A recent North Sea protest row that erupted between BP and Greenpeace cost the taxpayer nearly £140,000 due to Police Scotland clocking up hundreds of hours of overtime.
The stand-off, involving the environmental activist group blocking the progress of a
BP-contracted rig, lasted 12 days.
Police were called on the evening of June 10 when it was discovered campaigners had commandeered the Paul B Loyd Jnr rig as it tried to leave the Cromarty Firth.
Boats and helicopters were brought in over a number of days as Highland police and specially-trained staff attempted to deal with the situation.
Officers and Police Scotland staff worked nearly 2,000 hours of overtime during the occupation.
Director of Greenpeace, John Sauven, said that last month’s action against BP was caused by the energy giant’s “failure to get a grip of their impact on the climate emergency”.
He urged BP to switch from oil and gas to renewable energy, but added that the firm “remain determined to plough on with a climate wrecking path”.
Following the rig’s departure from the Cromarty Firth, Greenpeace’s Arctic Sunrise vessel blocked the rig in the North Sea with more than 90 workers on board.
Police Scotland made a number of arrests during the 12-day stand-off.
BP and Oil and Gas UK refused to comment on the £140,000 sum relating to overtime and staffing.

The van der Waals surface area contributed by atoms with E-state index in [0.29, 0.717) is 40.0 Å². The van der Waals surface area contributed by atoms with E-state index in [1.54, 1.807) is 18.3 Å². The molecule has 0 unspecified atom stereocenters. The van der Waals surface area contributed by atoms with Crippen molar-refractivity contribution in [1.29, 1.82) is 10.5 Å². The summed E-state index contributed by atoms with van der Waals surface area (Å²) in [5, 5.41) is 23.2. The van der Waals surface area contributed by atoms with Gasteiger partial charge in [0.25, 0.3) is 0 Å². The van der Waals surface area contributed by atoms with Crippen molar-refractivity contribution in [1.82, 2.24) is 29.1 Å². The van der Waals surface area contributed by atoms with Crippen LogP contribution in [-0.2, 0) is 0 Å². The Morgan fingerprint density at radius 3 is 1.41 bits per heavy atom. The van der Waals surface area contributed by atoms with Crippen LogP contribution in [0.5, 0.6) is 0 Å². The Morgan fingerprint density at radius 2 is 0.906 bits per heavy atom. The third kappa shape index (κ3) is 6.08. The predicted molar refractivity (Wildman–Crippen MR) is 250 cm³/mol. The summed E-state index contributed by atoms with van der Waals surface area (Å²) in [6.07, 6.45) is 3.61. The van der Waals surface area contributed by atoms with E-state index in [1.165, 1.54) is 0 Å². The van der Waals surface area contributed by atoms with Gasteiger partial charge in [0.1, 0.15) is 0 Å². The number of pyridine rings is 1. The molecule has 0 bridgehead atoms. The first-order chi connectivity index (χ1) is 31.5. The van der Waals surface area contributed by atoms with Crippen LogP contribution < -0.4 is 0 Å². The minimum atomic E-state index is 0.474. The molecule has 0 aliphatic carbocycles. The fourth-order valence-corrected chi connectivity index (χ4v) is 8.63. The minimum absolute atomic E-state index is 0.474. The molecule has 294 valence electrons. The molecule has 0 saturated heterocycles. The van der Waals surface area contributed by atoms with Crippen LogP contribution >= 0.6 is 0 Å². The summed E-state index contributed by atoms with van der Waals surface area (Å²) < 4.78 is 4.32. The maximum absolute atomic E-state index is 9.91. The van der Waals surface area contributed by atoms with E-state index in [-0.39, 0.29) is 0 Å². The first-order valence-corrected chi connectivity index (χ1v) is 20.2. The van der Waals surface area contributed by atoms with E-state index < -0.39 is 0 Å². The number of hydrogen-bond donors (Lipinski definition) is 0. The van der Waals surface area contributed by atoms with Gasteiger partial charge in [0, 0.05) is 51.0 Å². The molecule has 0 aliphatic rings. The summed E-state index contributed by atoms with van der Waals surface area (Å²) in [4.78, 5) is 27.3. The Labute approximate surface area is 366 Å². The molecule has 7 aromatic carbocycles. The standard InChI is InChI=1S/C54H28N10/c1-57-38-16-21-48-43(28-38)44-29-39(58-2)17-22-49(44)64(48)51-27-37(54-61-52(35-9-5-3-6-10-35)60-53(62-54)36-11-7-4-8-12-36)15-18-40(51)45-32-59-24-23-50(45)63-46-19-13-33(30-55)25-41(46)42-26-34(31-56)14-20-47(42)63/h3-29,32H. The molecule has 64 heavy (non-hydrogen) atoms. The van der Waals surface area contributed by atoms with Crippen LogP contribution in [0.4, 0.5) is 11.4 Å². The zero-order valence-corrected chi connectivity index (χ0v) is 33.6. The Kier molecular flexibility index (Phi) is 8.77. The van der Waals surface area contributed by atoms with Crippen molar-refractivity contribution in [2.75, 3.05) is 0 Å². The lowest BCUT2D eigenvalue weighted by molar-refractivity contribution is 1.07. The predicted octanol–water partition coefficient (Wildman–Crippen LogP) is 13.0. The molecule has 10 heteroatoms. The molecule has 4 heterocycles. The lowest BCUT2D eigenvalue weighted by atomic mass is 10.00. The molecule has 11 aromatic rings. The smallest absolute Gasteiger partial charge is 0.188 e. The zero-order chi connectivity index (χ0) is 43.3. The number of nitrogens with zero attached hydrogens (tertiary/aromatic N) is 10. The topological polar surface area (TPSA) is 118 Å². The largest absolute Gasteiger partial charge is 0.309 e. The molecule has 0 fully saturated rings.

Chief superintendent George Macdonald described the situation as an “extremely challenging and complex situation” that required “local officers from Highlands and islands and north-east divisions, as well as highly-trained officers with various specialisms from across Police Scotland”.
He added that the “police response was carefully considered and planned with a range of partners to ensure a safe conclusion was reached”.
Liberal Democrat MP for the region, Jamie Stone, described Greenpeace’s actions as a “stunt”, which “served merely to irritate”.
He added that the protest action had “cost the public purse far too much”.
Environmental groups also hit out at yesterday’s decision by a North Sea regulator to release 768 new exploration areas in the basin.
WWF Scotland described the move by the Oil and Gas Authority as “irresponsible and dangerous”.
A Scottish Government spokeswoman said that “both the Scottish Government and Police Scotland support the public’s right to peaceful protests that are conducted within the law”.